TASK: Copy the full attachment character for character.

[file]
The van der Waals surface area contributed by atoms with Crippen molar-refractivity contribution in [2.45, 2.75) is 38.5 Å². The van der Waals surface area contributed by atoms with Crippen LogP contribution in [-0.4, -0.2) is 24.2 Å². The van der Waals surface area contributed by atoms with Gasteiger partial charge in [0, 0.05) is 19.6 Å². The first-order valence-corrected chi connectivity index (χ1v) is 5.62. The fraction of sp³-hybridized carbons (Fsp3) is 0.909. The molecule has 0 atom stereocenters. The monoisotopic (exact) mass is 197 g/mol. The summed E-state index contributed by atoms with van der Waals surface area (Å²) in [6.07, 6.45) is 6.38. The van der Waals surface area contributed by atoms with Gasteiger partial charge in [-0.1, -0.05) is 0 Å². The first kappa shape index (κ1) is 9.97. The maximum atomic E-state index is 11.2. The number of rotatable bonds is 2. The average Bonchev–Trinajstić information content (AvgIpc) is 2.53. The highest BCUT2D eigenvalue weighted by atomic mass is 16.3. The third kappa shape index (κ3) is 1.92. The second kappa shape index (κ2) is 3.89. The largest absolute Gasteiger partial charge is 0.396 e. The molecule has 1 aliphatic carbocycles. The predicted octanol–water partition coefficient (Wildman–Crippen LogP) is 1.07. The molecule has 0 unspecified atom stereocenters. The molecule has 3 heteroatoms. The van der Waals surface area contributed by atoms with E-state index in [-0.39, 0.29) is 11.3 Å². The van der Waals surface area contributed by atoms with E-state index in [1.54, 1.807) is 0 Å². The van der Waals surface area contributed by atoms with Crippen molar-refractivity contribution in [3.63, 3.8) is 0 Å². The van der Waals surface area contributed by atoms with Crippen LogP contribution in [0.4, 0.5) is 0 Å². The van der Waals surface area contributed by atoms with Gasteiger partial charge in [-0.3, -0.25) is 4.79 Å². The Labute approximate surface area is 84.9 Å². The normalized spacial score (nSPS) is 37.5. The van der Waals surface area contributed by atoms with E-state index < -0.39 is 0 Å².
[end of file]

The van der Waals surface area contributed by atoms with Crippen molar-refractivity contribution in [2.45, 2.75) is 38.5 Å². The van der Waals surface area contributed by atoms with Crippen LogP contribution in [-0.4, -0.2) is 24.2 Å². The van der Waals surface area contributed by atoms with Gasteiger partial charge in [0, 0.05) is 19.6 Å². The first-order valence-corrected chi connectivity index (χ1v) is 5.62. The fraction of sp³-hybridized carbons (Fsp3) is 0.909. The molecule has 0 atom stereocenters. The monoisotopic (exact) mass is 197 g/mol. The summed E-state index contributed by atoms with van der Waals surface area (Å²) in [6.07, 6.45) is 6.38. The van der Waals surface area contributed by atoms with Gasteiger partial charge in [-0.1, -0.05) is 0 Å². The first kappa shape index (κ1) is 9.97. The maximum atomic E-state index is 11.2. The number of rotatable bonds is 2. The average Bonchev–Trinajstić information content (AvgIpc) is 2.53. The highest BCUT2D eigenvalue weighted by atomic mass is 16.3. The third kappa shape index (κ3) is 1.92. The second kappa shape index (κ2) is 3.89. The largest absolute Gasteiger partial charge is 0.396 e. The molecule has 1 aliphatic carbocycles. The predicted octanol–water partition coefficient (Wildman–Crippen LogP) is 1.07. The molecule has 0 unspecified atom stereocenters. The molecule has 3 heteroatoms. The van der Waals surface area contributed by atoms with E-state index in [-0.39, 0.29) is 11.3 Å². The van der Waals surface area contributed by atoms with E-state index in [1.54, 1.807) is 0 Å². The van der Waals surface area contributed by atoms with Crippen molar-refractivity contribution in [3.63, 3.8) is 0 Å². The van der Waals surface area contributed by atoms with Crippen LogP contribution in [0.4, 0.5) is 0 Å². The van der Waals surface area contributed by atoms with Gasteiger partial charge in [-0.3, -0.25) is 4.79 Å². The Labute approximate surface area is 84.9 Å². The normalized spacial score (nSPS) is 37.5. The van der Waals surface area contributed by atoms with E-state index < -0.39 is 0 Å².